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Rights for all

The Charter of Human Rights and Freedoms.

The Charter of Human Rights and Freedoms

The Charter of Human Rights and Freedoms

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The Charter of Human Rights and Freedoms This link will redirect you to an external website in a new window. sets out the fundamental values to which all of Québec society is committed to. This quasi-constitutional law unanimously adopted by the National Assembly in 1975, recognizes that all human beings are equal in worth and dignity.

The rights guaranteed in the Charter include, among others, the right to life, and to personal security, inviolability and freedom, freedom of conscience, freedom of religion, freedom of opinion, freedom of expression, freedom of peaceful assembly and freedom of association and the right to respect for his private life. These are fundamental rights and freedoms.

Political rights (for example, the right to vote); judicial rights (for example, the right to be represented by a lawyer) social and economic rights (for example, the right to free public education) as well as the right to equality, the prohibition to discriminate all are rights protected under the Charter of Human Rights and Freedoms.

The Charter also protects disabled persons and the elderly against all forms of exploitation.

 
 
 

The right to equality

The Charter recognizes that all human beings are equal in worth and dignity, and are entitled to equal protection of the law. Not withstanding their personal characteristics:

The right to equality protects all individuals from discrimination or discriminatory harassment.

 
 

No right is more important than another

One right does not trump another one in the Charter of Human Rights and Freedoms, which means there is no hierarchy of rights.

Thus, the right to equality between women and men has the same legal value than the right to freedom of religion and the right to freedom of conscience. Making one right more important than another would shatter the balance of rights. Human rights and freedoms are universal, indivisible and interdependent and make the Charter a coherent whole.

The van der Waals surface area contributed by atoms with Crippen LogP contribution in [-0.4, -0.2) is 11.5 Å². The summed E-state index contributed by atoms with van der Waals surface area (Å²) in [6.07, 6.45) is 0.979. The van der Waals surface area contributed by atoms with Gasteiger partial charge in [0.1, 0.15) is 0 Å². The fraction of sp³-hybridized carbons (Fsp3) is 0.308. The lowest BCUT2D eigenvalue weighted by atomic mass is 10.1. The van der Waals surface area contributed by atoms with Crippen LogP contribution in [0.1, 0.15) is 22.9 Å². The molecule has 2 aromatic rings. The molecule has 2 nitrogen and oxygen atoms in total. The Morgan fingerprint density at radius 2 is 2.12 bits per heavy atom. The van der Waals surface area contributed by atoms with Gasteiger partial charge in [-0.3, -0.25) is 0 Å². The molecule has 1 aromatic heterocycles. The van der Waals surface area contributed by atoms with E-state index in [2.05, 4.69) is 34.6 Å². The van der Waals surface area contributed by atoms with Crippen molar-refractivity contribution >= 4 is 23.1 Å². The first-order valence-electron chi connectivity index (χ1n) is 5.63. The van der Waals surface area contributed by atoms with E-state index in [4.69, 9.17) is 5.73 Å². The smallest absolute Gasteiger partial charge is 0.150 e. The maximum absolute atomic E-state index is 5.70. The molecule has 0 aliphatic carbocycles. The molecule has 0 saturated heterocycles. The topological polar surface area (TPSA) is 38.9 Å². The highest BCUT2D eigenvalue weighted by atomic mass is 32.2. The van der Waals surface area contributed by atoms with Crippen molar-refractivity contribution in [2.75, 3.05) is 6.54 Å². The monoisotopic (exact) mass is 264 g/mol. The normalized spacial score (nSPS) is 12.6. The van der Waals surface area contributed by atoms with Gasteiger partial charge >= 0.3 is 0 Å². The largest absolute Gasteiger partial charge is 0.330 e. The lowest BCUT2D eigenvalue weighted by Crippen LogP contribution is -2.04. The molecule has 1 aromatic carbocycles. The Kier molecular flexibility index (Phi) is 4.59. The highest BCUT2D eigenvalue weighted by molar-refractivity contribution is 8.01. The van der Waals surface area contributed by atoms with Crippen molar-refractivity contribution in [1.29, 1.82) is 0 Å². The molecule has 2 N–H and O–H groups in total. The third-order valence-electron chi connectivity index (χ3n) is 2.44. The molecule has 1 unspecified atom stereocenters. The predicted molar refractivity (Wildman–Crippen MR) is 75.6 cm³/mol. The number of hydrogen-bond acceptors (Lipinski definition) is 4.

When there is a conflict between two rights (between the right to freedom of religion and gender equality, for example), courts consider the particular circumstances to strike a balance in line with the values of Charter.

Did you know?

Gender equality is affirmed in 3 different sections of the Charter of Human Rights and Freedoms: in its preamble, in section 10 and in section 50.1. However Québec society has yet to achieve real equality between men and women.

 
 

The scope of the protection of the Charter of Human Rights and Freedoms

The Charter protects: 

  • Anyone in Québec, and not only those who have citizenship;
  • People in their interactions with institutions, businesses and service providers AND in their interactions with others.

For example a restaurant owner cannot turn away a client because he or she uses a wheelchair. Nor, can someone repeatedly insult his neighbour on account that he is a homosexual. All individuals are required to respect the rights of others in their social interactions.

Moreover, all fundamental rights and freedoms stated in the Charter of Human Rights and Freedoms must be interpreted taking into account:


This information complements the Commission’s comments published on October 17, 2013.

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